Deutsche Bank analysts report from the first day of meetings at this week’s Solar Power International (SPI) show in Los Angeles, where the early spotlight is on inverter suppliers, and updates from Energy Conversion Devices and Evergreen Solar.
October 13, 2010 – Deutsche Bank analysts report from the first day of meetings at this week’s Solar Power International (SPI) show in Los Angeles, where the early spotlight is on inverter suppliers, and updates from Energy Conversion Devices and Evergreen Solar.
Key themes from all discussions are that demand for solar PV systems continues to look strong heading into 2011 and capacity is ramping “aggressively,” on top of 2010’s expected 100%+ installation growth and despite anticipated FiT cuts in big European PV markets, according to Deutsche Bank’s Peter Kim, in a research note.
Balance-of-system (BOS) technologies, particularly inverters, continue to get a lot of attention. After being the main bottleneck for PV system installations, component shortages (most notably IGBTs) have eased, though supplies are still tight, Kim reports, based on meetings with several inverter/microinverter vendors (Advanced Energy, Power One, and eNphase). Visibility into demand (i.e., bookings) extends “well into 2011,” and pricing is not seen as a competitive factor for now — though “the largest of the inverter suppliers” is pushing cost reduction efforts which should lower costs and pricing long-term.
Other takeaways from the inverter suppliers included pushing inverters beyond power conversion to being the center of power generation and control (reactive power, voltage and frequency stabilizer), as well as handling data — enhancements that sound “very similar to descriptions of smart grid, smart meter, and demand response capabilities,” Kim notes.
The analysts also got updates from two companies. Energy Conversion Devices (ECD), which launched its new PowerShingle module for residential rooftops, spent more time discussing its next-gen modules that aim to boost cell-level conversion efficiency from current 8% to around 10%. Upgrades are slated for development runs at the company’s Auburn Hills 2 facility with a mid-2011 launch. “We believe the upgrade, along with other advances could nearly double the manufacturing line capacity and provide a meaningful cost reduction benefit,” Kim writes.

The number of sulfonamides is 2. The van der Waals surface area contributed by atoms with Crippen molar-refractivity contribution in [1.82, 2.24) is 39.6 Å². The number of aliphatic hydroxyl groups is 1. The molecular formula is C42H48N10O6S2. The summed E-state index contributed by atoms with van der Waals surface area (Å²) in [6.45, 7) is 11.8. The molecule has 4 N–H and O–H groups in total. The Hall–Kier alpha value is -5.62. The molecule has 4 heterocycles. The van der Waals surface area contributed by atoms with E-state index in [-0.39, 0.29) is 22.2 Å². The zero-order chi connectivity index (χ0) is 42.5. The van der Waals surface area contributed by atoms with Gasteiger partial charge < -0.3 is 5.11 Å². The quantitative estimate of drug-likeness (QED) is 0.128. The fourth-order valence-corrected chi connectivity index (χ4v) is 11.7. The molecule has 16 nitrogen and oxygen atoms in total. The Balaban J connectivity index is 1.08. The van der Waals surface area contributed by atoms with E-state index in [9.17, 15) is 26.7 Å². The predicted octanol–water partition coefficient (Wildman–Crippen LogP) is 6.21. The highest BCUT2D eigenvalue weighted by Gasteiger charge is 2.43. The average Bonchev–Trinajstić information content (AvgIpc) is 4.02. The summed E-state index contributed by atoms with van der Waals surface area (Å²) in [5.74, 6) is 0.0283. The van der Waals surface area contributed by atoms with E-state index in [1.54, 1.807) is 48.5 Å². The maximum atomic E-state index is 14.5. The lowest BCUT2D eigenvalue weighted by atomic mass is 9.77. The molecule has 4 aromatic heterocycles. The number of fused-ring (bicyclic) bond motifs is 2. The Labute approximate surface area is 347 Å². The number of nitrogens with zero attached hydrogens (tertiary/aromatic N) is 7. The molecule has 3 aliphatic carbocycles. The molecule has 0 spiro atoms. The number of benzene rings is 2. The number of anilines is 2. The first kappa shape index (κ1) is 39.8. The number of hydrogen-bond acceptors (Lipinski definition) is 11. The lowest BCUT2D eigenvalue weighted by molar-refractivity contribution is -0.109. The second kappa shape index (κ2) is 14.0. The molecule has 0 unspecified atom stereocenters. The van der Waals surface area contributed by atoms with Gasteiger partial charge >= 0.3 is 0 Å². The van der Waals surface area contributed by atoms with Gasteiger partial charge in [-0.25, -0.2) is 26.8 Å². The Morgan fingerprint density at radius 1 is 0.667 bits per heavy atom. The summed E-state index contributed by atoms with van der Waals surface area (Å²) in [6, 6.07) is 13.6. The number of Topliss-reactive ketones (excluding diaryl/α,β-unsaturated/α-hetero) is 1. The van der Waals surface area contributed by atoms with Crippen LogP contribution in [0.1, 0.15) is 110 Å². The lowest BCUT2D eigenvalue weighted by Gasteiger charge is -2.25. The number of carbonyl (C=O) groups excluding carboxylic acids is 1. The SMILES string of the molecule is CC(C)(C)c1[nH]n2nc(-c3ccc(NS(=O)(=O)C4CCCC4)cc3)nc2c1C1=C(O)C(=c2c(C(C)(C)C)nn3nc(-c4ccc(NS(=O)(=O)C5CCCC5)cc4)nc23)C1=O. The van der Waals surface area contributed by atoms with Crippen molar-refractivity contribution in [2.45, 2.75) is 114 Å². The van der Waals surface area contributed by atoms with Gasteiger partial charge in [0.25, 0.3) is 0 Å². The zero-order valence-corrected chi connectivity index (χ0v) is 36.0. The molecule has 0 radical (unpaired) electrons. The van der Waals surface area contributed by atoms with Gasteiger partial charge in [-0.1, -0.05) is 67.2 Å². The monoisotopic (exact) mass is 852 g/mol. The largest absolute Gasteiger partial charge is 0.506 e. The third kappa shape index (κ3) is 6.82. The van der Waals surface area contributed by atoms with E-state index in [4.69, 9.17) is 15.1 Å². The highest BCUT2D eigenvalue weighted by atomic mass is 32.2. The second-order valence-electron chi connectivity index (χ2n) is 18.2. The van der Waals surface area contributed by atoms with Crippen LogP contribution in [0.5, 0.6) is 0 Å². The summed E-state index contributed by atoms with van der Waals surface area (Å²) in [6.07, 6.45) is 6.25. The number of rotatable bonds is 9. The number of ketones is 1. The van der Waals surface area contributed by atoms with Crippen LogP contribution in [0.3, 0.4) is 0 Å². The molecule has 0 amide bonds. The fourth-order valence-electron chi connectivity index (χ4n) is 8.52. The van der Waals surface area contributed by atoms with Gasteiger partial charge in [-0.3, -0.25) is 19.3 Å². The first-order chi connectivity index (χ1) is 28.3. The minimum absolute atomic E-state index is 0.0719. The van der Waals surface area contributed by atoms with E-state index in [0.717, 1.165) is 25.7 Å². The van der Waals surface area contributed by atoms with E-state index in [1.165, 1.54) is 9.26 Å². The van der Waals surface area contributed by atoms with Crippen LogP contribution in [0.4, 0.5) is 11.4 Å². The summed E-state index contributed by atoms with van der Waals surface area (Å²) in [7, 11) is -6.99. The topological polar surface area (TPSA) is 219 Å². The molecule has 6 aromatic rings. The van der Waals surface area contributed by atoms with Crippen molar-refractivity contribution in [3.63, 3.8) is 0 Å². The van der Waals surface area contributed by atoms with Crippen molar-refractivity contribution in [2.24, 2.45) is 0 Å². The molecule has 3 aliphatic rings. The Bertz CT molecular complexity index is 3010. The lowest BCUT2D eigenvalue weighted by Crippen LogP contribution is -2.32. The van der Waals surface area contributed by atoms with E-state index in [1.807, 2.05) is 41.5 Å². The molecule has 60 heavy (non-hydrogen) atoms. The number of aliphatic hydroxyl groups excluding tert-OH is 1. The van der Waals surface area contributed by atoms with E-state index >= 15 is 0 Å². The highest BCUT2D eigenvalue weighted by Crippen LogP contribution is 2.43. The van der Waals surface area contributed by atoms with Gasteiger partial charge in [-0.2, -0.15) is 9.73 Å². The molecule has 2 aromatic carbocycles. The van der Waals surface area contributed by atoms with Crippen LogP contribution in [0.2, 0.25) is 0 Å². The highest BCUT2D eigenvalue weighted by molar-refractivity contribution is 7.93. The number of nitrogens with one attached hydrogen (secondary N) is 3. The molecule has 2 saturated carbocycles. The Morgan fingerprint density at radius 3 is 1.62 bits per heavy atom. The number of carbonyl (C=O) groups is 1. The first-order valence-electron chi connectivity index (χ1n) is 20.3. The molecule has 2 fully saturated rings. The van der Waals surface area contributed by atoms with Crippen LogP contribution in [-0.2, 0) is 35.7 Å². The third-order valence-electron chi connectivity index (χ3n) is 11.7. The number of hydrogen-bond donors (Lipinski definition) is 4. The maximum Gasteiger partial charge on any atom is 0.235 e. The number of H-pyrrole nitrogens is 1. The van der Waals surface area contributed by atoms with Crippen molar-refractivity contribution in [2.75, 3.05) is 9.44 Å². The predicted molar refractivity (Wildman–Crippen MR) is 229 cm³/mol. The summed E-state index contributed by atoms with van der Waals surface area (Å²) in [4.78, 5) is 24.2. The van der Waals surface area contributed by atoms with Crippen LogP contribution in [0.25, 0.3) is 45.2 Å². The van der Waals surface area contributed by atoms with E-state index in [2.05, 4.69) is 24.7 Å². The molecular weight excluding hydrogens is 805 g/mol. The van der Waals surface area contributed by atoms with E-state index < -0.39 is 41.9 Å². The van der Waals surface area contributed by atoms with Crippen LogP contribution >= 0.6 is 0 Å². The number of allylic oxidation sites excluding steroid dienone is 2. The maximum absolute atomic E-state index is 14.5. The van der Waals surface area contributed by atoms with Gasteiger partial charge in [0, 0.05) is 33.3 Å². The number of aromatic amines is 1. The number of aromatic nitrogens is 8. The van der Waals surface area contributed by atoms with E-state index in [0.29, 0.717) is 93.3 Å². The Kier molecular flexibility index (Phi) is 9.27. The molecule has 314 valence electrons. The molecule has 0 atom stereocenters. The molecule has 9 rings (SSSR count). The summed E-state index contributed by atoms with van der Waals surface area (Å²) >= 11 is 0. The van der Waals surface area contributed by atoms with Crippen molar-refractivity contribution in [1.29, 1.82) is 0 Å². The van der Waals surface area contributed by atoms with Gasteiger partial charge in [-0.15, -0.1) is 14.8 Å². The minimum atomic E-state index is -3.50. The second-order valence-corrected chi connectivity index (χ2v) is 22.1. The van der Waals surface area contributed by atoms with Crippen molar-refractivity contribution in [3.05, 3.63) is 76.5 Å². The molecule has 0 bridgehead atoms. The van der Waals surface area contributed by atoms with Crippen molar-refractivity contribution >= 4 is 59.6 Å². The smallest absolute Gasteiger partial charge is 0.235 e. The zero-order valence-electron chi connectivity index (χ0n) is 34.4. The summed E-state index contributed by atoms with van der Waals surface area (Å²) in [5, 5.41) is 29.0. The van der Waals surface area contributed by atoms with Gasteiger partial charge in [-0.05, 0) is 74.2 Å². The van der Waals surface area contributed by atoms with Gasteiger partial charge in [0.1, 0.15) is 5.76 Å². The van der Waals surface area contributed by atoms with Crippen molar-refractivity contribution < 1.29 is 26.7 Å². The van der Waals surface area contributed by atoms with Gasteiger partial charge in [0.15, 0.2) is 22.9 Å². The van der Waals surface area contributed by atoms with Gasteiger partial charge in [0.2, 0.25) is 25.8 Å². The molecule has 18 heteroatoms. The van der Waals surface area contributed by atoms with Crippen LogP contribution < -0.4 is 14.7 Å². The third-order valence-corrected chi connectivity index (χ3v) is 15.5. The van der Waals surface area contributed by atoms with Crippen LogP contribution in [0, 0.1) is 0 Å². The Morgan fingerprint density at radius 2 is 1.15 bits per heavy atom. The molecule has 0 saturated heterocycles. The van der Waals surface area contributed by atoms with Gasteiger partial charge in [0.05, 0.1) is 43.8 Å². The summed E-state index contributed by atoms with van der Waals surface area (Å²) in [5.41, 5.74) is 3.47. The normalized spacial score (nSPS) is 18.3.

Also getting some face time was Evergreen Solar (ESLR), which saw its stock surge 27% on Tuesday (and another 15% in Wednesday), despite no official news; Kim suggests it’s due to rumors that GE may be eyeing a PV entrance, viewed as a market legitimizer and a possible M&A suitor (ESLR execs claimed no knowledge of any specific reason for the stock surge). Main discussion points with ESLR were its two-pronged strategy toward profitability: reduce costs by expanding capacity in China and through JV partnerships, and pursuing a standard-sized wafer strategy.
To the latter, the company believes its silicon-saving string-ribbon technology could offer material cost benefit to current ingot and wafering processes. If shown to be “a near drop in replacement for wafers available in the market today, it could drive a substantial reduction in wafer costs,” Kim writes. He says ESLR is developing a furnace to accommodate larger 156mm-wide string ribbons, aiming for larger-scale development by year’s end. A standard-size string ribbon wafer could avoid the need for wire saws and kerf loss (lowering consumption to <4g/W), reduce capital and consumable (wire/slurry) costs, and potentially “significantly reduce the cost of producing wafers,” though “they have a long path to proving this capability,” he writes.